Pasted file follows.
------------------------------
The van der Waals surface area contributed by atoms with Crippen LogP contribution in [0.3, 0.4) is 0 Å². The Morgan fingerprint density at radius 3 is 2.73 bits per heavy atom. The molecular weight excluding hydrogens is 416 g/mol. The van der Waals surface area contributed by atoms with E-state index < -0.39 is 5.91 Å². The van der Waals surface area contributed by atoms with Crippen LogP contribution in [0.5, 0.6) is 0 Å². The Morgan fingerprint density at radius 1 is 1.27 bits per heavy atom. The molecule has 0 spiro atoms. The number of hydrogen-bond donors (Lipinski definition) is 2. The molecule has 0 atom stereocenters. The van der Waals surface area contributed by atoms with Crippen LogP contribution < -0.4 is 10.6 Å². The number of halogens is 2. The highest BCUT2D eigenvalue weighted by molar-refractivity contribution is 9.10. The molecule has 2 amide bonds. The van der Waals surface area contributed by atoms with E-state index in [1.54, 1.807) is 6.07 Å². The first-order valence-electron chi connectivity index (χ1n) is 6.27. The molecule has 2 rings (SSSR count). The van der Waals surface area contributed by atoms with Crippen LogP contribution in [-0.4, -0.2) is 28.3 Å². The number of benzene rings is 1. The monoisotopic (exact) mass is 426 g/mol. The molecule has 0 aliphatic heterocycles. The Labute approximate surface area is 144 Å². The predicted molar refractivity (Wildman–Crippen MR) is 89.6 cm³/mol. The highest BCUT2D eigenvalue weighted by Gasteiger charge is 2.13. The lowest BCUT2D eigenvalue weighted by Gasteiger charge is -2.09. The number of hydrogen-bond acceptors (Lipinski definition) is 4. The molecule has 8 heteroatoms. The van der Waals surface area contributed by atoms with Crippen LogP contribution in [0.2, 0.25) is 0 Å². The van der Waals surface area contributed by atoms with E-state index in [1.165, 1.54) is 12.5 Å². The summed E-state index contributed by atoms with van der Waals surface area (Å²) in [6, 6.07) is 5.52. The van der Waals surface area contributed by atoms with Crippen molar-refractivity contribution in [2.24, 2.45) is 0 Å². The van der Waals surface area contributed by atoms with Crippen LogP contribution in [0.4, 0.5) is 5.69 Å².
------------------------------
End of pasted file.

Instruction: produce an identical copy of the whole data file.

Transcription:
The van der Waals surface area contributed by atoms with Crippen LogP contribution in [0.3, 0.4) is 0 Å². The Morgan fingerprint density at radius 3 is 2.73 bits per heavy atom. The molecular weight excluding hydrogens is 416 g/mol. The van der Waals surface area contributed by atoms with E-state index < -0.39 is 5.91 Å². The van der Waals surface area contributed by atoms with Crippen LogP contribution in [0.5, 0.6) is 0 Å². The Morgan fingerprint density at radius 1 is 1.27 bits per heavy atom. The molecule has 0 spiro atoms. The number of hydrogen-bond donors (Lipinski definition) is 2. The molecule has 0 atom stereocenters. The van der Waals surface area contributed by atoms with Crippen LogP contribution < -0.4 is 10.6 Å². The number of halogens is 2. The highest BCUT2D eigenvalue weighted by molar-refractivity contribution is 9.10. The molecule has 2 amide bonds. The van der Waals surface area contributed by atoms with E-state index in [1.54, 1.807) is 6.07 Å². The first-order valence-electron chi connectivity index (χ1n) is 6.27. The molecule has 2 rings (SSSR count). The van der Waals surface area contributed by atoms with Crippen LogP contribution in [-0.4, -0.2) is 28.3 Å². The number of benzene rings is 1. The monoisotopic (exact) mass is 426 g/mol. The molecule has 0 aliphatic heterocycles. The Labute approximate surface area is 144 Å². The predicted molar refractivity (Wildman–Crippen MR) is 89.6 cm³/mol. The highest BCUT2D eigenvalue weighted by Gasteiger charge is 2.13. The lowest BCUT2D eigenvalue weighted by Gasteiger charge is -2.09. The number of hydrogen-bond acceptors (Lipinski definition) is 4. The molecule has 8 heteroatoms. The van der Waals surface area contributed by atoms with Crippen LogP contribution in [0.2, 0.25) is 0 Å². The van der Waals surface area contributed by atoms with E-state index in [1.165, 1.54) is 12.5 Å². The summed E-state index contributed by atoms with van der Waals surface area (Å²) in [6, 6.07) is 5.52. The van der Waals surface area contributed by atoms with Crippen molar-refractivity contribution in [2.24, 2.45) is 0 Å². The van der Waals surface area contributed by atoms with Crippen LogP contribution in [0.4, 0.5) is 5.69 Å².